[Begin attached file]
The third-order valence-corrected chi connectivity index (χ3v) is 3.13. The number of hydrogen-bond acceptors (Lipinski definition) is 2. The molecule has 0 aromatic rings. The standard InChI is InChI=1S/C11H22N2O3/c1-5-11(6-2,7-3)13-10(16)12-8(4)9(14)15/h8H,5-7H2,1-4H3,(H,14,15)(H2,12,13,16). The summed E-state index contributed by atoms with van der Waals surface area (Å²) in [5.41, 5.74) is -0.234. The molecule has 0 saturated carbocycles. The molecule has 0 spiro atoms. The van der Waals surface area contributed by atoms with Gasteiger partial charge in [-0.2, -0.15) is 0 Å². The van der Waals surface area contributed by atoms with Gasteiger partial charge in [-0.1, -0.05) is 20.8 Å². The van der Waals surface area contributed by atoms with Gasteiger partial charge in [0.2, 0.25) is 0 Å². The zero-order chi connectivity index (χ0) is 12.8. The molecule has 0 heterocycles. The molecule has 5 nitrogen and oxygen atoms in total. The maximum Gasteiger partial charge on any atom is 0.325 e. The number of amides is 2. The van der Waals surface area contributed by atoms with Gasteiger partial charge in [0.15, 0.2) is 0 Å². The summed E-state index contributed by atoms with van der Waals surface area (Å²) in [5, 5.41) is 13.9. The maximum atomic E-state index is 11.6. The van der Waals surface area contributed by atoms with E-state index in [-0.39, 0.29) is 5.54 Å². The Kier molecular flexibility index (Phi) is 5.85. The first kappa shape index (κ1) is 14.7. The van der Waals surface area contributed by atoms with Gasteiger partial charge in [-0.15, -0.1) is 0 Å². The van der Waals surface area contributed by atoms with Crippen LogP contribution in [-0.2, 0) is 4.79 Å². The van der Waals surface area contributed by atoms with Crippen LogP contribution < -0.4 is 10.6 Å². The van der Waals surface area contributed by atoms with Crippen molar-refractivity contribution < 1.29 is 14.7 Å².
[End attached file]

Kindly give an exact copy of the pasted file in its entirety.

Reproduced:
The third-order valence-corrected chi connectivity index (χ3v) is 3.13. The number of hydrogen-bond acceptors (Lipinski definition) is 2. The molecule has 0 aromatic rings. The standard InChI is InChI=1S/C11H22N2O3/c1-5-11(6-2,7-3)13-10(16)12-8(4)9(14)15/h8H,5-7H2,1-4H3,(H,14,15)(H2,12,13,16). The summed E-state index contributed by atoms with van der Waals surface area (Å²) in [5.41, 5.74) is -0.234. The molecule has 0 saturated carbocycles. The molecule has 0 spiro atoms. The van der Waals surface area contributed by atoms with Gasteiger partial charge in [-0.2, -0.15) is 0 Å². The van der Waals surface area contributed by atoms with Gasteiger partial charge in [-0.1, -0.05) is 20.8 Å². The van der Waals surface area contributed by atoms with Gasteiger partial charge in [0.2, 0.25) is 0 Å². The zero-order chi connectivity index (χ0) is 12.8. The molecule has 0 heterocycles. The molecule has 5 nitrogen and oxygen atoms in total. The maximum Gasteiger partial charge on any atom is 0.325 e. The number of amides is 2. The van der Waals surface area contributed by atoms with Gasteiger partial charge in [0.15, 0.2) is 0 Å². The summed E-state index contributed by atoms with van der Waals surface area (Å²) in [5, 5.41) is 13.9. The maximum atomic E-state index is 11.6. The van der Waals surface area contributed by atoms with E-state index in [-0.39, 0.29) is 5.54 Å². The Kier molecular flexibility index (Phi) is 5.85. The first kappa shape index (κ1) is 14.7. The van der Waals surface area contributed by atoms with Gasteiger partial charge in [-0.15, -0.1) is 0 Å². The van der Waals surface area contributed by atoms with Crippen LogP contribution in [-0.2, 0) is 4.79 Å². The van der Waals surface area contributed by atoms with Crippen LogP contribution < -0.4 is 10.6 Å². The van der Waals surface area contributed by atoms with Crippen molar-refractivity contribution < 1.29 is 14.7 Å².